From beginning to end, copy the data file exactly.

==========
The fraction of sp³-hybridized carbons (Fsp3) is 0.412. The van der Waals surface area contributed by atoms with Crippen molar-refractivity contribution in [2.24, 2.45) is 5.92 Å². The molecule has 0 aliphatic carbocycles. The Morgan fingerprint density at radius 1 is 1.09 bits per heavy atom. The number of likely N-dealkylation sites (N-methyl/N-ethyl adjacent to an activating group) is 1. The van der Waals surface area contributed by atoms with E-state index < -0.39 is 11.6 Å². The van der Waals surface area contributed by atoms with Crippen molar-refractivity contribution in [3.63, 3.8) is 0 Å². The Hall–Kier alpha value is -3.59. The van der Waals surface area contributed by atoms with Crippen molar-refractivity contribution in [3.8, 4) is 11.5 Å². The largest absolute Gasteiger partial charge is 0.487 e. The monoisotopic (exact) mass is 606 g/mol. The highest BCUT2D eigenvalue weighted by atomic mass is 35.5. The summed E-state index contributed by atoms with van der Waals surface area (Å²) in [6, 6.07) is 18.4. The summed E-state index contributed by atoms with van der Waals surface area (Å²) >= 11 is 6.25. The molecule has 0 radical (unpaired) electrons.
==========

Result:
The fraction of sp³-hybridized carbons (Fsp3) is 0.412. The van der Waals surface area contributed by atoms with Crippen molar-refractivity contribution in [2.24, 2.45) is 5.92 Å². The molecule has 0 aliphatic carbocycles. The Morgan fingerprint density at radius 1 is 1.09 bits per heavy atom. The number of likely N-dealkylation sites (N-methyl/N-ethyl adjacent to an activating group) is 1. The van der Waals surface area contributed by atoms with E-state index < -0.39 is 11.6 Å². The van der Waals surface area contributed by atoms with Crippen molar-refractivity contribution in [3.63, 3.8) is 0 Å². The Hall–Kier alpha value is -3.59. The van der Waals surface area contributed by atoms with Crippen molar-refractivity contribution in [3.8, 4) is 11.5 Å². The largest absolute Gasteiger partial charge is 0.487 e. The monoisotopic (exact) mass is 606 g/mol. The highest BCUT2D eigenvalue weighted by atomic mass is 35.5. The summed E-state index contributed by atoms with van der Waals surface area (Å²) in [6, 6.07) is 18.4. The summed E-state index contributed by atoms with van der Waals surface area (Å²) >= 11 is 6.25. The molecule has 0 radical (unpaired) electrons.